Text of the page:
Moving from Standard to QA Document, Part 2

Making a document and a procedure for checking CAD files will hopefully give your teams some way of checking the CAD files for compliance. One way to do this is to use your Standard as a guideline for creating a QA checklist. Last month, we discussed how to do that. Now we turn ourselves to the process of making it happen.

Once you have the checklist in place, you need to be the workflow to encourage its use. Who has the power to make this happen? The person who controls the process is typically the project/product manager. It is his or her job to get the project completed and to control quality. It is up to that person to make it happen.

Your part in this is to convince the project/product manager that it needs to happen. Look for ways to show that the lack of quality is impacting speed, coordination, and collaborations efforts. Many of the issues are out of the view of most PMs. You need to bring them to light. How do you do this? Find these issues by reviewing the projects yourself. Get permission or do it on the sly. Take a look at the files for yourself and report back to the PM.

Project Review - Triage

Take your checklist and start opening files. Take one file of each type. If you are working Architectural sets, then take a plan drawings, sections, elevations, details, legend, and so on. Open each file one at a time and go through the checklist. Move quickly and check as many things as you can in a short amount of time. All you are doing is assessing whether or not the files are in fairly good shape. If you pass by quickly and things look good, you can move on to another file. If you don't find much, you can safely assume that the files are in okay shape and that any troubles will be fixed as part of the regular design process. When problems occur in a normal set of files, they can be fixed as they arise.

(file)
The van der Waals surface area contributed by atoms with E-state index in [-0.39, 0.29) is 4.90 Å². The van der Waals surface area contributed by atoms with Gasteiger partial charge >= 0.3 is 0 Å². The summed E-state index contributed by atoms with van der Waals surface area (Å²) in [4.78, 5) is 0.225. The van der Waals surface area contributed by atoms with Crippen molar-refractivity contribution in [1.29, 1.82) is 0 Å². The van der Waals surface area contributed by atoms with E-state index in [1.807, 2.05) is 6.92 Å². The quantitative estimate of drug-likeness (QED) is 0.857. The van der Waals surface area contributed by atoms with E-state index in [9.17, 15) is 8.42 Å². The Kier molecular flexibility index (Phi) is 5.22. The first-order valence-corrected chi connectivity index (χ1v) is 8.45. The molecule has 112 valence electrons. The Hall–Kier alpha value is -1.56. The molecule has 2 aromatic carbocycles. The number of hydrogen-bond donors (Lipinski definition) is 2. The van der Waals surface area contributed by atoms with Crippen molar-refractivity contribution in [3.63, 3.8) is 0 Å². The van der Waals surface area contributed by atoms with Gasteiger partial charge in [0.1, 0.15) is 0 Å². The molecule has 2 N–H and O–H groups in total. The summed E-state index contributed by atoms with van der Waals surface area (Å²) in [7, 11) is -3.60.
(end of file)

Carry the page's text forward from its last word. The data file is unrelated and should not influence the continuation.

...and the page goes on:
Project Review – Deep Dive

If you find that the files are full of variations and non-standard data, then you need to do a deeper dive. Look longer and harder. The goal is to find out how deeply the bad data has permeated the whole set. And to find out what it will take to clean it up. Now you need to start documenting what you are finding. A good deep dive should not take more than two hours or so, depending on the size of the set. You are not fixing things, just defining what needs to be fixed.

Project Review – Diagnosis

Now that you have a good grasp on what needs to be fixed and how pervasive the problems are, you can determine what it will take to fix the files. Some of the fixes may be critical and others may be pushed off until later. Make a good stab at what you think it will take to fix things. You may even take the time to fix some of the problems just to see how long it will take. Ask others what they think it would take to fix the problems. In other words, get a second opinion.

Project Review – Reporting In

After you have defined what needs to be done (and written it down) go have a talk with the Project Manager. Show the PM your findings and share your concerns. Don't move on until you get the manager to agree to fix things or to take total responsibility for the bad files (in writing).

Seeing the Light

At this point the focus is to get the PM to see that there are problems and to understand the need to fix them. You are trying to fix the project needs and also address the overall need for a quality check process. Do a review on several projects to see if there is a pattern. Report back to several managers to show that the issues exist. Then start talking about a workflow change that will incorporate a QA process.

Next time we will look at fixing the bad files and setting up a process for Quality Assurance.

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